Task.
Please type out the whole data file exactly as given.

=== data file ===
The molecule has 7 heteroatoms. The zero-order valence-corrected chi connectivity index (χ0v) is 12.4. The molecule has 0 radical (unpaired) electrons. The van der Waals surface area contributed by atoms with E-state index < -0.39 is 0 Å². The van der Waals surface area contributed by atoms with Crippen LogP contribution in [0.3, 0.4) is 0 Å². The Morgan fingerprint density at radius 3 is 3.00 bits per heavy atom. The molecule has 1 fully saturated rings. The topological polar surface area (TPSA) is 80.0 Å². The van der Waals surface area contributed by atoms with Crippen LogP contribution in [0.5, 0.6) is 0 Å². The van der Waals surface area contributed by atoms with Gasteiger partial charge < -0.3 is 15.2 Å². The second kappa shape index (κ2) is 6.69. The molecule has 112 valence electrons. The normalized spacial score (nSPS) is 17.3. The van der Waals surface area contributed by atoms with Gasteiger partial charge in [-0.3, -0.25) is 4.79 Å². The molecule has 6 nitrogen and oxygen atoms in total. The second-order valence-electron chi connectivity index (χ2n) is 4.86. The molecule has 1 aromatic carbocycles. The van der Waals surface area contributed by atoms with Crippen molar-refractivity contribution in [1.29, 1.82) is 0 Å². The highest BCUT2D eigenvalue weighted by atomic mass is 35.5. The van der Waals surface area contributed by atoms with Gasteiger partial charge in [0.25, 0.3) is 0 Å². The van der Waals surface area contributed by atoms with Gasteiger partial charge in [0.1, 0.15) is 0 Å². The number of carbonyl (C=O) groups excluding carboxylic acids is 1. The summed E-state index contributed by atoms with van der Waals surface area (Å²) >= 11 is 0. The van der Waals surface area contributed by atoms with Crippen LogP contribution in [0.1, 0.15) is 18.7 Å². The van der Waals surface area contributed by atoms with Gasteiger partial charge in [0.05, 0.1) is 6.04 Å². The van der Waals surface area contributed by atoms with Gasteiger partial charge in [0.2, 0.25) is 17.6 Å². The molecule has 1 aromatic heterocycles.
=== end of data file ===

The molecule has 7 heteroatoms. The zero-order valence-corrected chi connectivity index (χ0v) is 12.4. The molecule has 0 radical (unpaired) electrons. The van der Waals surface area contributed by atoms with E-state index < -0.39 is 0 Å². The van der Waals surface area contributed by atoms with Crippen LogP contribution in [0.3, 0.4) is 0 Å². The Morgan fingerprint density at radius 3 is 3.00 bits per heavy atom. The molecule has 1 fully saturated rings. The topological polar surface area (TPSA) is 80.0 Å². The van der Waals surface area contributed by atoms with Crippen LogP contribution in [0.5, 0.6) is 0 Å². The van der Waals surface area contributed by atoms with Gasteiger partial charge < -0.3 is 15.2 Å². The second kappa shape index (κ2) is 6.69. The molecule has 112 valence electrons. The normalized spacial score (nSPS) is 17.3. The van der Waals surface area contributed by atoms with Gasteiger partial charge in [-0.3, -0.25) is 4.79 Å². The molecule has 6 nitrogen and oxygen atoms in total. The second-order valence-electron chi connectivity index (χ2n) is 4.86. The molecule has 1 aromatic carbocycles. The van der Waals surface area contributed by atoms with Crippen molar-refractivity contribution in [1.29, 1.82) is 0 Å². The highest BCUT2D eigenvalue weighted by atomic mass is 35.5. The van der Waals surface area contributed by atoms with Gasteiger partial charge in [0.25, 0.3) is 0 Å². The van der Waals surface area contributed by atoms with Gasteiger partial charge in [0.1, 0.15) is 0 Å². The number of carbonyl (C=O) groups excluding carboxylic acids is 1. The summed E-state index contributed by atoms with van der Waals surface area (Å²) >= 11 is 0. The van der Waals surface area contributed by atoms with Crippen LogP contribution in [0.1, 0.15) is 18.7 Å². The van der Waals surface area contributed by atoms with Gasteiger partial charge in [0.05, 0.1) is 6.04 Å². The van der Waals surface area contributed by atoms with Gasteiger partial charge in [0.2, 0.25) is 17.6 Å². The molecule has 1 aromatic heterocycles.